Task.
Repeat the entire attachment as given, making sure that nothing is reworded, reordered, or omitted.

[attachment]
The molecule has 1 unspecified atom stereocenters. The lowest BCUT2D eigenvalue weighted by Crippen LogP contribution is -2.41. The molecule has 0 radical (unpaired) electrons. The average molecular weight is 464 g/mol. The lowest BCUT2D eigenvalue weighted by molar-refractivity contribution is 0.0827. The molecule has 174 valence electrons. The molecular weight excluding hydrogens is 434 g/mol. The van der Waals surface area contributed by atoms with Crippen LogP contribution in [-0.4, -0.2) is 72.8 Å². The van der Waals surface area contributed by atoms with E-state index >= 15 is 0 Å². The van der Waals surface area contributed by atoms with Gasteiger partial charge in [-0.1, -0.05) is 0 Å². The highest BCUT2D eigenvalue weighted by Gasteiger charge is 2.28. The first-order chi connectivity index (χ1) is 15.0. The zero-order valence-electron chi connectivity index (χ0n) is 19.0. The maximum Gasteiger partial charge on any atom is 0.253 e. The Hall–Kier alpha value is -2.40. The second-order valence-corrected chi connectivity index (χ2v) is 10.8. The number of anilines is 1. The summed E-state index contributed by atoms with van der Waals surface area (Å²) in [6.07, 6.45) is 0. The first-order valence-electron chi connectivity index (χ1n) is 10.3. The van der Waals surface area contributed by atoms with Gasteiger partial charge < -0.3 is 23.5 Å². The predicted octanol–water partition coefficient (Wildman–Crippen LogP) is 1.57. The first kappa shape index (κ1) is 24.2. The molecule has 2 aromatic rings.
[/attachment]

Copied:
The molecule has 1 unspecified atom stereocenters. The lowest BCUT2D eigenvalue weighted by Crippen LogP contribution is -2.41. The molecule has 0 radical (unpaired) electrons. The average molecular weight is 464 g/mol. The lowest BCUT2D eigenvalue weighted by molar-refractivity contribution is 0.0827. The molecule has 174 valence electrons. The molecular weight excluding hydrogens is 434 g/mol. The van der Waals surface area contributed by atoms with Crippen LogP contribution in [-0.4, -0.2) is 72.8 Å². The van der Waals surface area contributed by atoms with E-state index >= 15 is 0 Å². The van der Waals surface area contributed by atoms with Gasteiger partial charge in [-0.1, -0.05) is 0 Å². The highest BCUT2D eigenvalue weighted by Gasteiger charge is 2.28. The first-order chi connectivity index (χ1) is 15.0. The zero-order valence-electron chi connectivity index (χ0n) is 19.0. The maximum Gasteiger partial charge on any atom is 0.253 e. The Hall–Kier alpha value is -2.40. The second-order valence-corrected chi connectivity index (χ2v) is 10.8. The number of anilines is 1. The summed E-state index contributed by atoms with van der Waals surface area (Å²) in [6.07, 6.45) is 0. The first-order valence-electron chi connectivity index (χ1n) is 10.3. The van der Waals surface area contributed by atoms with Gasteiger partial charge < -0.3 is 23.5 Å². The predicted octanol–water partition coefficient (Wildman–Crippen LogP) is 1.57. The first kappa shape index (κ1) is 24.2. The molecule has 2 aromatic rings.